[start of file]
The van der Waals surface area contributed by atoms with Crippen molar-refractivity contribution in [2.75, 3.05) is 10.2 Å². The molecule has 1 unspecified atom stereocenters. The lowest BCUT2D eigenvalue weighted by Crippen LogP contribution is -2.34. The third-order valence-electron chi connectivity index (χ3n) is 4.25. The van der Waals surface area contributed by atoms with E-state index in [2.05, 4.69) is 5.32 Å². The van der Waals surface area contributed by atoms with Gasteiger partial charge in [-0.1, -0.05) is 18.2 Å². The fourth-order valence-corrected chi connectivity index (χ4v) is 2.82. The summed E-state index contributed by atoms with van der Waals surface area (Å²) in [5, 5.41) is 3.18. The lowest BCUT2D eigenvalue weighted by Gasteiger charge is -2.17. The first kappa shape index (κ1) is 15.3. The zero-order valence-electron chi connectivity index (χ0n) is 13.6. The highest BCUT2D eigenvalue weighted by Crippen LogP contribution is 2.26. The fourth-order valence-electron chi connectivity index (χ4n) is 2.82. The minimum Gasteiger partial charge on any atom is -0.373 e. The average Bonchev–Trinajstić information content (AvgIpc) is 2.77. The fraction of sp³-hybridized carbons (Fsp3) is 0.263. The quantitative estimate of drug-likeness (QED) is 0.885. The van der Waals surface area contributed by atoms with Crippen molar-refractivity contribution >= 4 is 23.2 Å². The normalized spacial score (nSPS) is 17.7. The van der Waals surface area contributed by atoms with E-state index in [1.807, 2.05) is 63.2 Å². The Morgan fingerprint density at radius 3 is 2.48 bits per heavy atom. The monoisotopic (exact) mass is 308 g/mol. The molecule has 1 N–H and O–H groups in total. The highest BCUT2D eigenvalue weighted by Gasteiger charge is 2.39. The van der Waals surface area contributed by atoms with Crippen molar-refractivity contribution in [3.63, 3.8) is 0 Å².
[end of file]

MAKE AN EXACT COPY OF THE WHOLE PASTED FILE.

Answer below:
The van der Waals surface area contributed by atoms with Crippen molar-refractivity contribution in [2.75, 3.05) is 10.2 Å². The molecule has 1 unspecified atom stereocenters. The lowest BCUT2D eigenvalue weighted by Crippen LogP contribution is -2.34. The third-order valence-electron chi connectivity index (χ3n) is 4.25. The van der Waals surface area contributed by atoms with E-state index in [2.05, 4.69) is 5.32 Å². The van der Waals surface area contributed by atoms with Gasteiger partial charge in [-0.1, -0.05) is 18.2 Å². The fourth-order valence-corrected chi connectivity index (χ4v) is 2.82. The summed E-state index contributed by atoms with van der Waals surface area (Å²) in [5, 5.41) is 3.18. The lowest BCUT2D eigenvalue weighted by Gasteiger charge is -2.17. The first kappa shape index (κ1) is 15.3. The zero-order valence-electron chi connectivity index (χ0n) is 13.6. The highest BCUT2D eigenvalue weighted by Crippen LogP contribution is 2.26. The fourth-order valence-electron chi connectivity index (χ4n) is 2.82. The minimum Gasteiger partial charge on any atom is -0.373 e. The average Bonchev–Trinajstić information content (AvgIpc) is 2.77. The fraction of sp³-hybridized carbons (Fsp3) is 0.263. The quantitative estimate of drug-likeness (QED) is 0.885. The van der Waals surface area contributed by atoms with Crippen molar-refractivity contribution >= 4 is 23.2 Å². The normalized spacial score (nSPS) is 17.7. The van der Waals surface area contributed by atoms with E-state index in [1.807, 2.05) is 63.2 Å². The Morgan fingerprint density at radius 3 is 2.48 bits per heavy atom. The monoisotopic (exact) mass is 308 g/mol. The molecule has 1 N–H and O–H groups in total. The highest BCUT2D eigenvalue weighted by Gasteiger charge is 2.39. The van der Waals surface area contributed by atoms with Crippen molar-refractivity contribution in [3.63, 3.8) is 0 Å².